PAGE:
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Is Quinoa Good If You Have IBS?

Quinoa has earned popularity over the past years among the IBS patients. Quinoa is considered as a good food for IBS because of its content that comprises of phytonutrient and fiber.

You may have already discovered that Quinoa is not a grain but a seed. However, most people use it as grain because of its nutritional value. Quinoa is part of foods referred to as pseudograins. Pseudograins are seeds of non-grass plants also known as broadleaf plants. This seed is also categorized under goosefoot family which makes it closely related to spinach, chard, and beetroot than to other cereals.

It has to be understood clearly that the anti-nutrients of quinoa can cause small holes in your intestine lining if not washed off properly especially if you have IBS.

Otherwise, it has been discovered that besides all the above goodies that comes with consuming Quinoa, it can also cause more harm to your gut if you have IBS or not. This is because our bodies cannot digest Quinoa properly due to the presence of molecules known as saponins found in the protective coating of the seeds.

Is Quinoa Good If You Have IBS?

Is Quinoa Good If You Have IBS?

Quinoa seeds contain soluble fiber which is good for IBS patients. These seeds also possess nine important types of amino acids which provide complete protein, a situation that is unfamiliar with grains. This may be the reason why the Incas community who first grew Quinoa referred to it as “gold” because it provided strength to their warriors.

Quinoa is not a real grain. These are seeds of a plant closely related to chard and spinach. It contains low gluten and a good choice for people who like wheat free foods.

However, it has no any taste close to that of spinach.

In actual fact, Quinoa has unstable flavor that can either be savoury or sweet depending with the type of meal you are preparing. You can eat quinoa with rice or plain as a hot cereal. This product has a lot of minerals especially magnesium and it is easy to digest which makes it best for IBS patients. Quinoa is also referred to as the Queen of grains.

Quinoa can be found in flakes form or as a whole grain, and can also be used in place of oatmeal. There is a new way of cooking quinoa that is easy and will give the best taste. Here is the procedure:

Note: Wash the whole quinoa before cooking it. Only take the amount you want to cook, then put in a bowl and pour in water one inch above quinoa and use my hand to swish the seeds around. Then dump it through a mesh strainer and cook.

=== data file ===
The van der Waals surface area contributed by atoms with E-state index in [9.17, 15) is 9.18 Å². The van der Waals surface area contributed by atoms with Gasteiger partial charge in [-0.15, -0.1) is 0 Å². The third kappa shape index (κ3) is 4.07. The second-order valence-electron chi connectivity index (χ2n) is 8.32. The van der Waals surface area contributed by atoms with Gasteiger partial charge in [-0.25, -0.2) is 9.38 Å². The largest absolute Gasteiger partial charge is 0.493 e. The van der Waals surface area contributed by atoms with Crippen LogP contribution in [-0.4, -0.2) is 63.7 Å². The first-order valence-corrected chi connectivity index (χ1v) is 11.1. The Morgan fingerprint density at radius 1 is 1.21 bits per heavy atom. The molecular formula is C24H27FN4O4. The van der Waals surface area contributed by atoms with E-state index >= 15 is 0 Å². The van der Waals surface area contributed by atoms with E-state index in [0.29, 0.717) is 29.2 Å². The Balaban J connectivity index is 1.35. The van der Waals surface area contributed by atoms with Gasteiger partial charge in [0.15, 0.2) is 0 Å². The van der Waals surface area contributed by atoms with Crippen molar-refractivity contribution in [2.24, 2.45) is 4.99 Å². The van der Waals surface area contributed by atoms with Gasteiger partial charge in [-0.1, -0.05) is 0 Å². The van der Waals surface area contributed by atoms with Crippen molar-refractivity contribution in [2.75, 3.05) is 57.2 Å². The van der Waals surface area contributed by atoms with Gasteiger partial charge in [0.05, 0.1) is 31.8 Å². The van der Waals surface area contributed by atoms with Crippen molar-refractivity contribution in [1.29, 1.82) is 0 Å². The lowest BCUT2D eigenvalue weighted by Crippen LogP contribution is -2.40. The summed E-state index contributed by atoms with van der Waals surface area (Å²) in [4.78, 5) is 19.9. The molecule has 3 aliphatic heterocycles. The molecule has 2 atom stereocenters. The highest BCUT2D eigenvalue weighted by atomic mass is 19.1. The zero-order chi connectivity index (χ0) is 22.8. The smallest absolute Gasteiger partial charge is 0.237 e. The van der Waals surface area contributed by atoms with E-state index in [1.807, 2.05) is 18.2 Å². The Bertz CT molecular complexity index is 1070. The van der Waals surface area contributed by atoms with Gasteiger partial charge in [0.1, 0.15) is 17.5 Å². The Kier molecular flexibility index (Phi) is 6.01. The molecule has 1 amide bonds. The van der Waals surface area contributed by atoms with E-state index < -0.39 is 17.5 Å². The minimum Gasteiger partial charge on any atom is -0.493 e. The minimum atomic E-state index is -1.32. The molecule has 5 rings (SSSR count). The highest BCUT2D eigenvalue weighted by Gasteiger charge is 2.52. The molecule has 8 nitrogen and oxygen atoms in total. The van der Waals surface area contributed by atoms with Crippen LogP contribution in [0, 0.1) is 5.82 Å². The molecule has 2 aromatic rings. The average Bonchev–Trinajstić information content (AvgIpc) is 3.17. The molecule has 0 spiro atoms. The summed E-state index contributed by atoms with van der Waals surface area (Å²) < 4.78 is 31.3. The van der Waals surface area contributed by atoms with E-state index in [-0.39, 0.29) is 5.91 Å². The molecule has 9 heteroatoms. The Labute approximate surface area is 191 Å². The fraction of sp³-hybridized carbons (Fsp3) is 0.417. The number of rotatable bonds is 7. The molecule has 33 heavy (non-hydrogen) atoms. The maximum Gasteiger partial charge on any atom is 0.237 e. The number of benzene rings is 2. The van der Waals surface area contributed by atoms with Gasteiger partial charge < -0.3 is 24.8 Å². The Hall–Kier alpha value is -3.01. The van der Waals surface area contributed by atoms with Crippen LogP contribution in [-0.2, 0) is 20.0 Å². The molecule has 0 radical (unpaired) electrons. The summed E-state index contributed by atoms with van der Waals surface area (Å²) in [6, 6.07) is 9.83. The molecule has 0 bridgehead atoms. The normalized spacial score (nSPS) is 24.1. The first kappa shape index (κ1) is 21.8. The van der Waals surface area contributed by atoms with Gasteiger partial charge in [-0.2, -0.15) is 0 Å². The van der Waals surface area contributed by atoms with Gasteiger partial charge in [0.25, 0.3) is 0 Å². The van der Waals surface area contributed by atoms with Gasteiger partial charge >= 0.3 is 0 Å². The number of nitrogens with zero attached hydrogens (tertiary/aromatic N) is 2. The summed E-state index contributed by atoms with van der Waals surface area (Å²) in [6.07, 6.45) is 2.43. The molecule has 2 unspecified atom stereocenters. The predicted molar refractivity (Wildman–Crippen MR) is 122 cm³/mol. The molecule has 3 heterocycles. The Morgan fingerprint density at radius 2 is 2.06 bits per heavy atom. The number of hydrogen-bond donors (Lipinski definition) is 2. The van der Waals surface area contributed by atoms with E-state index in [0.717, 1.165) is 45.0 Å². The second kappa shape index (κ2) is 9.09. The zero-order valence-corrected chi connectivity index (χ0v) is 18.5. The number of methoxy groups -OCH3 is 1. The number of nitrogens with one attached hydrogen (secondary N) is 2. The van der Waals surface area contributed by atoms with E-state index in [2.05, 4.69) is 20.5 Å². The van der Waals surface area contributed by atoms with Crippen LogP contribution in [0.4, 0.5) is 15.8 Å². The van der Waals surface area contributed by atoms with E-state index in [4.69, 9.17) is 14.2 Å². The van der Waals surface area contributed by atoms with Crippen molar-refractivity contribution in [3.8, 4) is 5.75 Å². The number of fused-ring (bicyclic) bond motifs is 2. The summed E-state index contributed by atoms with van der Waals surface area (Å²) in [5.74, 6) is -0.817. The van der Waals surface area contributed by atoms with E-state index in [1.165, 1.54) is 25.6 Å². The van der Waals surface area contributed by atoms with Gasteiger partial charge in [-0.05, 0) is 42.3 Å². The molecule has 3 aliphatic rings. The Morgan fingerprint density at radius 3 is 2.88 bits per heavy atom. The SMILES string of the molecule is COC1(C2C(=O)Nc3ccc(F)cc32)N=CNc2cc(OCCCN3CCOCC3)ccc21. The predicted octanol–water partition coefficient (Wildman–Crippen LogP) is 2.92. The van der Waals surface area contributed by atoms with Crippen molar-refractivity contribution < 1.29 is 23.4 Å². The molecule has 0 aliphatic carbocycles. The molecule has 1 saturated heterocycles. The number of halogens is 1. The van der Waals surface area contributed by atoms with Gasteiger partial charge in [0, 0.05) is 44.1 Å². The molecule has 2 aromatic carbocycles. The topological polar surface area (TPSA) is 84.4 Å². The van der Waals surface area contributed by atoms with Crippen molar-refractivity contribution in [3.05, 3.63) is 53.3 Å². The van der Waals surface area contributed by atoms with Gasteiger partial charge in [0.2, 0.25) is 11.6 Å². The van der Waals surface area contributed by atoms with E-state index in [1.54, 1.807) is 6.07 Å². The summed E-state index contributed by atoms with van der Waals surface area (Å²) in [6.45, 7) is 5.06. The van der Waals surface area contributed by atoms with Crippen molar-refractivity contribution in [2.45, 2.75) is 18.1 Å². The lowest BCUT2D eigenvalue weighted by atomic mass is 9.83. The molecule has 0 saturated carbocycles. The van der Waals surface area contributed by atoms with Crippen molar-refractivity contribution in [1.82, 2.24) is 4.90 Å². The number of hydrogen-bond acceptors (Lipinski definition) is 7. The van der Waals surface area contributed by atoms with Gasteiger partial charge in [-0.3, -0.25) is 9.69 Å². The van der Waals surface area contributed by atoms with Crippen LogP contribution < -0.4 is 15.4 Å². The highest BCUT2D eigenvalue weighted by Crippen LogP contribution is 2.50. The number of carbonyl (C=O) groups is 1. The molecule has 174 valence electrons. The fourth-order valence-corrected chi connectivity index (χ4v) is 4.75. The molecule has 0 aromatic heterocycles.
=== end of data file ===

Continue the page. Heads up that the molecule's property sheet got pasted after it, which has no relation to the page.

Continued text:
• One glass of whole grain dry quinoa (not flakes)
  • Two glasses of water (filtered water is the best)
  • A pinch of sea salt
  • Small well cut (with scissors) pieces of 1 strip of wakame seeds ( but this is optional)

Put the pinch of sea salt in the water and boil in a pot. You can add wakame in it (preferably sushi) to add more taste and minerals to the quinoa.

Add your quinoa in the boiling water and stir to ensure the grains are mixed with water. Allow the water get back to a boiling state.

When the water has boiled again, switch off the cooker and cover the pot with a lid.

Leave it for about 25 minutes and do something else. Within that 25minutes the quinoa will have absorbed the water and you will find it fluffy and light, ready to eat.


  1. Harvard T.H. Chan School of Public Health – The Nutrition Source: Whole Grains: https://www.hsph.harvard.edu/nutritionsource/whole-grains/
  2. International Foundation for Gastrointestinal Disorders – Irritable Bowel Syndrome (IBS) Diet and Treatment: https://www.aboutibs.org/ibs-diet.html
  3. Celiac Disease Foundation – Quinoa: https://celiac.org/gluten-free-living/gluten-free-foods/diet/whole-grains/quinoa/
  4. NCBI – Oxalate content of foods and its effect on humans: https://pubmed.ncbi.nlm.nih.gov/16500878/
  5. Cleveland Clinic – Irritable Bowel Syndrome (IBS): https://my.clevelandclinic.org/health/diseases/9636-irritable-bowel-syndrome-ibs

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Team PainAssist
Team PainAssist
Written, Edited or Reviewed By: Team PainAssist, Pain Assist Inc. This article does not provide medical advice. See disclaimer
Last Modified On:August 8, 2023

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